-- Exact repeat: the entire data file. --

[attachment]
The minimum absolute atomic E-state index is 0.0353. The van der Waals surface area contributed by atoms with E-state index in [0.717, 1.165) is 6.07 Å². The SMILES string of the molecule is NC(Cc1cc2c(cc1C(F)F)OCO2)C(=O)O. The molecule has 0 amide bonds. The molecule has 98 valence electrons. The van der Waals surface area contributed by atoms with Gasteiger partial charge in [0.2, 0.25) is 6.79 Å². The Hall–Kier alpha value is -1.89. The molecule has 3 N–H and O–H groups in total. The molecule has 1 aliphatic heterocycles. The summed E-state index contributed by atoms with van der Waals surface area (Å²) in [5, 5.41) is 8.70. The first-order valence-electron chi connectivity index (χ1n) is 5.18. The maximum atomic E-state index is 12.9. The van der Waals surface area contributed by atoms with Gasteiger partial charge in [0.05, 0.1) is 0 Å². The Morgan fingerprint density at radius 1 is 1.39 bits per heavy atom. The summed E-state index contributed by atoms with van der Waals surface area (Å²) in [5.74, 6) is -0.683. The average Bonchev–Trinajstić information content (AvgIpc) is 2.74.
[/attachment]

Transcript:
The minimum absolute atomic E-state index is 0.0353. The van der Waals surface area contributed by atoms with E-state index in [0.717, 1.165) is 6.07 Å². The SMILES string of the molecule is NC(Cc1cc2c(cc1C(F)F)OCO2)C(=O)O. The molecule has 0 amide bonds. The molecule has 98 valence electrons. The van der Waals surface area contributed by atoms with Gasteiger partial charge in [0.2, 0.25) is 6.79 Å². The Hall–Kier alpha value is -1.89. The molecule has 3 N–H and O–H groups in total. The molecule has 1 aliphatic heterocycles. The summed E-state index contributed by atoms with van der Waals surface area (Å²) in [5, 5.41) is 8.70. The first-order valence-electron chi connectivity index (χ1n) is 5.18. The maximum atomic E-state index is 12.9. The van der Waals surface area contributed by atoms with Gasteiger partial charge in [0.05, 0.1) is 0 Å². The Morgan fingerprint density at radius 1 is 1.39 bits per heavy atom. The summed E-state index contributed by atoms with van der Waals surface area (Å²) in [5.74, 6) is -0.683. The average Bonchev–Trinajstić information content (AvgIpc) is 2.74.